Response to Matida Jallow’s article on CepRass poll


Dr. Hamidou Jawara

Hi Matida, it would have been good if you had asked the team for clarification on the sampling before coming with very bold claims on the issue of internal and external validity of the survey findings in public. All good, I will provide response to each of your major claims while I to keep things short:

(a) Methodology section in-articulated: given the nature of the subject and the audience were targeted, it made no sense to us to provide detailed technicalities on the methodology beyond what we thought was easier for the majority of the readers to comprehend.


(b) Internal and External Validity: you talked about internal and external validity as if the goal of our polling is to make a causal inference on the intention to vote or to forecast the outcomes of the upcoming elections. At our level, none of these were the goals of the polls. Instead, the goal was to provide some insights on the opinion of potential voters regarding the various issues we addressed in this opinion poll. To that end, I think we have some reliable results that are worth the attention of the general public. Forecasting or predicting the election outcome will be the aim in the next opinion poll and for us that will be the time to be concern with internal validity. Besides, the way we have reported our findings are very clear in our report and someone that is well acquainted with the interpretation of survey results would have seen this. Furthermore , there are opinion polls that are based on even non-probability sampling methods, and the opinion poll literature has shown that at times such surveys even do well in predicting the outcomes of an election. This means even when internal validity is a threat, it is possible to have results that have external validity. Therefore, rejecting opinion poll results on the basis of internal validity threats can at times be very myopic.

� There are other survey data why IHS?: There are other survey datasets, but none is as rich as IHS. Secondly, IHS is a random sample of households in The Gambia using the updated 2013 census as frame. Therefore, it is a fair representation of the population of all households in The Gambia. In statistics, it is well known that sample that is derived from a random sample is still random. It is on this basis that we used the IHS as our frame. It is understandable that this is not perfect, especially when the target respondents are likely voters. However, it was the best dataset we could use at the time. That’s why in the analysis we focused on just registered voters in the sample who have self-reported that they are likely to vote in the upcoming election.

(d) Basis on which telephone numbers were selected: the frame we used had telephone numbers for households. Each household had at least one telephone number to a maximum of three numbers. Depending on the GSM operator of the number associated with a household that was selected, the enumerator calls the household with the appropriate GSM provider. For example, if a respondent that was randomly selected has a GAMCEL, the enumerator will call the respondent using a GAMCEL and if it is AFRICELL or QCELL then with AFRICELL or QCELL . This is what we tried to explain in the report. So, it was not like we were choosing numbers based on GSM operator and therefore we missed Comium users. Also, your claim that COMIUM is a leading GSM operator in the country is misleading.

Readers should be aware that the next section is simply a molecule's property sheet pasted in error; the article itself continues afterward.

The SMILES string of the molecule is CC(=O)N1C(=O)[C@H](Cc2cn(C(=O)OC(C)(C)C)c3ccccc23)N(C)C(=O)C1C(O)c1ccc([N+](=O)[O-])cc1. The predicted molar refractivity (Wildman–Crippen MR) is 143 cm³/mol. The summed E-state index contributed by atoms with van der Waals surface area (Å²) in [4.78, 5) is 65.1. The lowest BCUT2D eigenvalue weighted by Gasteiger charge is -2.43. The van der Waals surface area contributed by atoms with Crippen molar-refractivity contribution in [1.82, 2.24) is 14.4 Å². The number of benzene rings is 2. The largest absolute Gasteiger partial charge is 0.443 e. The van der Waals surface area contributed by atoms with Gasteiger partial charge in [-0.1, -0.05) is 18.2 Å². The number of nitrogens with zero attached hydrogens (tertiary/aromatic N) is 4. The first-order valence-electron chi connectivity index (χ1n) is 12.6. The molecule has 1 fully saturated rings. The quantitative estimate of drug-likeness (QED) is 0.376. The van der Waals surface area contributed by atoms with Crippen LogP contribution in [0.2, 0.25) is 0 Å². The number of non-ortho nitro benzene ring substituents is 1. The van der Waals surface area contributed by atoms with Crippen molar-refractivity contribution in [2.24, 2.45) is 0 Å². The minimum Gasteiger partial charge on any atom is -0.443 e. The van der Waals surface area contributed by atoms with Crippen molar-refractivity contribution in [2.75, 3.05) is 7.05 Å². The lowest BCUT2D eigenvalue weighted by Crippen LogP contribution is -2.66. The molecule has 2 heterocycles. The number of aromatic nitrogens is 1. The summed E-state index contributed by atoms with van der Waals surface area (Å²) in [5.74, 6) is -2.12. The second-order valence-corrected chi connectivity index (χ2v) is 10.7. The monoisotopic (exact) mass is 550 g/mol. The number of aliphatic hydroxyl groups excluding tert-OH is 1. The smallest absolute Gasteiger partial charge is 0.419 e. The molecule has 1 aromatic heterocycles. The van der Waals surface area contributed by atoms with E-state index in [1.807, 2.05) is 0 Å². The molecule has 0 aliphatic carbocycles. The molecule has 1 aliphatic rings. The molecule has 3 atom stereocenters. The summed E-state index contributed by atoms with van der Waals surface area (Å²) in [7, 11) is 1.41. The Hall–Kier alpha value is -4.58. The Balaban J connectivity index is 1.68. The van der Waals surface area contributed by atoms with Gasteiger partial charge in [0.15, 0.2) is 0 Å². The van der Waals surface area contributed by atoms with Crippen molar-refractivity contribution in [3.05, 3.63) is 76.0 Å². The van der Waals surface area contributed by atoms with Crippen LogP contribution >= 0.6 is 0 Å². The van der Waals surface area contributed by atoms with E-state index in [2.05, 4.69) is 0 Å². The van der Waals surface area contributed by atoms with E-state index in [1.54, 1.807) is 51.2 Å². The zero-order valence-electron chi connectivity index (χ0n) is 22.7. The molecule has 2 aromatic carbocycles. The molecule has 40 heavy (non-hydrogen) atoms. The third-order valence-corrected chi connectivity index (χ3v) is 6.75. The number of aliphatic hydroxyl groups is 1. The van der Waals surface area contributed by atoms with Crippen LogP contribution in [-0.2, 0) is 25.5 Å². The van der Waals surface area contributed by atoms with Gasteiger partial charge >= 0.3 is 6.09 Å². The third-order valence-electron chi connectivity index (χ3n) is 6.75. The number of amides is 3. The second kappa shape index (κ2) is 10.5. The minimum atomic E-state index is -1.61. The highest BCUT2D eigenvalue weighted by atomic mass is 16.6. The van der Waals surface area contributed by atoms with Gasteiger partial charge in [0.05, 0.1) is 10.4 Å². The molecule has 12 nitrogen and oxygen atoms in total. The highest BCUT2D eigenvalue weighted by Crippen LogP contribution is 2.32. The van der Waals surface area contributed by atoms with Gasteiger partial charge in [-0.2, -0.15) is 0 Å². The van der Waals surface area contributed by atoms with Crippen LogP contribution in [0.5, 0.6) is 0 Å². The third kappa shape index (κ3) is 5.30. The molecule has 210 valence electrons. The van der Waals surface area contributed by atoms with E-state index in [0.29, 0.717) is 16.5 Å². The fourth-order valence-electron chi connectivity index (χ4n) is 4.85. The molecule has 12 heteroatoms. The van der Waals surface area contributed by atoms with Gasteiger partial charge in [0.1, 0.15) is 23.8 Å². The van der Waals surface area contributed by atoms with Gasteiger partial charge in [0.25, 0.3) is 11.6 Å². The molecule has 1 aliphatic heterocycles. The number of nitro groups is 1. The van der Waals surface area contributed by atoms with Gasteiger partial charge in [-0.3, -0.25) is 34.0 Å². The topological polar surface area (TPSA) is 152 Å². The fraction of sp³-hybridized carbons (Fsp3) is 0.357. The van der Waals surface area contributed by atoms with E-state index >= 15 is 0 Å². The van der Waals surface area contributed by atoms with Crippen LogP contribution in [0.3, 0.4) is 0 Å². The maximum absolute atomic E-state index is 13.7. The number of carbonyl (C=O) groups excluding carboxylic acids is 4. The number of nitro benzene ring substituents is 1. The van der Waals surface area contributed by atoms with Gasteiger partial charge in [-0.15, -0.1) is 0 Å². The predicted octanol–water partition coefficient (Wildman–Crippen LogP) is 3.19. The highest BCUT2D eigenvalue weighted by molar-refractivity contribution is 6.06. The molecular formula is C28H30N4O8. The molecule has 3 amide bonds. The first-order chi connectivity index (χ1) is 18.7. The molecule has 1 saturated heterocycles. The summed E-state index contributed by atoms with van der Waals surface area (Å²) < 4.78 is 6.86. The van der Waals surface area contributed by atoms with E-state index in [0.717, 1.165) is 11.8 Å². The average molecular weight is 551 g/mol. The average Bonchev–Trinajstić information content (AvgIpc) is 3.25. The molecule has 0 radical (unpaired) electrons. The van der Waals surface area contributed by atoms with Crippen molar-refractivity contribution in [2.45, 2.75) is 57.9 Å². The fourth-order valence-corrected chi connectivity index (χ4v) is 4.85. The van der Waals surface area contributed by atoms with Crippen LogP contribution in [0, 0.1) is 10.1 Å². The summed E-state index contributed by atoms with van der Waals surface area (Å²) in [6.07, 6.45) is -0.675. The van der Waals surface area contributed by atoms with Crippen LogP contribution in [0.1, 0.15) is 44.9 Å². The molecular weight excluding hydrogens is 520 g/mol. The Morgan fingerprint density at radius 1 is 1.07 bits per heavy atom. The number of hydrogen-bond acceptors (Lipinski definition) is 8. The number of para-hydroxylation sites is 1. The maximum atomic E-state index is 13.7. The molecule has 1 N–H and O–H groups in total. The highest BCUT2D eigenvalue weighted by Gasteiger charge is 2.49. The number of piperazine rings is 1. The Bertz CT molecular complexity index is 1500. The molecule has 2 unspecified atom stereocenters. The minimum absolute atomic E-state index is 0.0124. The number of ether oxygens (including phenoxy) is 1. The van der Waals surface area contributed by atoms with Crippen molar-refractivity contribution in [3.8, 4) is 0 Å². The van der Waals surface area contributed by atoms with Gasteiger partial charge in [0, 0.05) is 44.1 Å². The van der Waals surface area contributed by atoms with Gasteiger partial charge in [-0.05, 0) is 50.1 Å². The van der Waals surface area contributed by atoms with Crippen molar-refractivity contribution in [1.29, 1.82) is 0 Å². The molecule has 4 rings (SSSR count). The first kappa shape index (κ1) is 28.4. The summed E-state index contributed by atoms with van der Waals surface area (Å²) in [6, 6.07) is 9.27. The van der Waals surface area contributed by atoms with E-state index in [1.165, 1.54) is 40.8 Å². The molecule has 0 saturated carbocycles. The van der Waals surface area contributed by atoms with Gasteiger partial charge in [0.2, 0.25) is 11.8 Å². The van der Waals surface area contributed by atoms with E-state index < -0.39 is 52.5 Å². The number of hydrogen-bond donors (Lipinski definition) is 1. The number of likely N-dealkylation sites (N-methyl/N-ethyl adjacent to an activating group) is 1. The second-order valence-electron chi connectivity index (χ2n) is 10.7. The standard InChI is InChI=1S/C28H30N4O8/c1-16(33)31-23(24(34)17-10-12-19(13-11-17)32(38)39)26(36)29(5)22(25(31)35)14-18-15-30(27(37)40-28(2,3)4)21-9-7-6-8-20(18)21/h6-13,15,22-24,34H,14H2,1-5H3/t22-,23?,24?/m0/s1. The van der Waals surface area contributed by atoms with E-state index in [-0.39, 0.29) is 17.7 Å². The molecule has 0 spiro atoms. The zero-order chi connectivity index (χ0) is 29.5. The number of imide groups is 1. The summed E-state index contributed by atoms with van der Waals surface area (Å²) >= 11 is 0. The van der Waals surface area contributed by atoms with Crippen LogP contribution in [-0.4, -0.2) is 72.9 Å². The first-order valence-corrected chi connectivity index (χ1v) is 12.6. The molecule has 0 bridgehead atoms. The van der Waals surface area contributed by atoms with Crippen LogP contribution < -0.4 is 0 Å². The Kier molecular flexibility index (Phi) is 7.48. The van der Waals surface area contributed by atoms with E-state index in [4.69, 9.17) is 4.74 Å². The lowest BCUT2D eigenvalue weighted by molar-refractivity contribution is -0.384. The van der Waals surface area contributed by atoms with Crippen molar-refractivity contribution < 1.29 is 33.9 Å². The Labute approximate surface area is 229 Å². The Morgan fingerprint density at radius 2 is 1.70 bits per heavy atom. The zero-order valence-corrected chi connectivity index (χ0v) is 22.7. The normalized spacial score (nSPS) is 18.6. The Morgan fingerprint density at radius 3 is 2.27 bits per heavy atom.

(e) Survey dates: We were very clear on this in our report. Our survey didn’t capture what happened after the 27th May 2021. In fact, this is the reason why we would do another poll close to the election. We know that intention to vote is very dynamic and it changes very quickly depending on what happens in the political terrain. So many things have happened since our survey and it is very likely that this will affect the perception of the voters.

(f) Design effects are important for sample selection and just for showing how the sample might have changed due to the sampling design adopted by the research. Not every reader is interested in such information, that is why we didn’t report on it. Design effect does not affect internal or external validity. If you are a statistician you should know that.

You concluded that because we didn’t provide enough details regarding our sampling method, then, the results lack internal and external validity. Detailing a sampling method is NOT one of the factors that threatens internal or external validity of a survey results. Please let us not politicise the results of the survey. Let’s look at them with an open mind. Our aim is not to make one party popular and the other unpopular. Our aim was to provide some insights on the perception of some section of voters. I hope I was able to bring some clarity in here. Thanks!

Matida Jallow, you will agree with me that even with an academic paper, depending on the audience, you can shelf some details of your methodology. Anyway, this was a learning point also for us and we would consider some of these things in our next poll. But given what was available at the time this was the best approach we could use. We even thought of using an RDD design but because it was impractical for our context we decided not to use it. We couldn’t poll on registered voters because during the sampling design phase of our project the voter registration had not started and we were not sure if IEC could grant us access to the data on registered voters. So, we had to rely on some reliable frame to select the sample and this was the IHS. Just for you to know we take every genuine criticism onboard as this helps us to improve what we do. We are a center that is out to provide quality service to the masses. That’s the mantra that keeps us moving.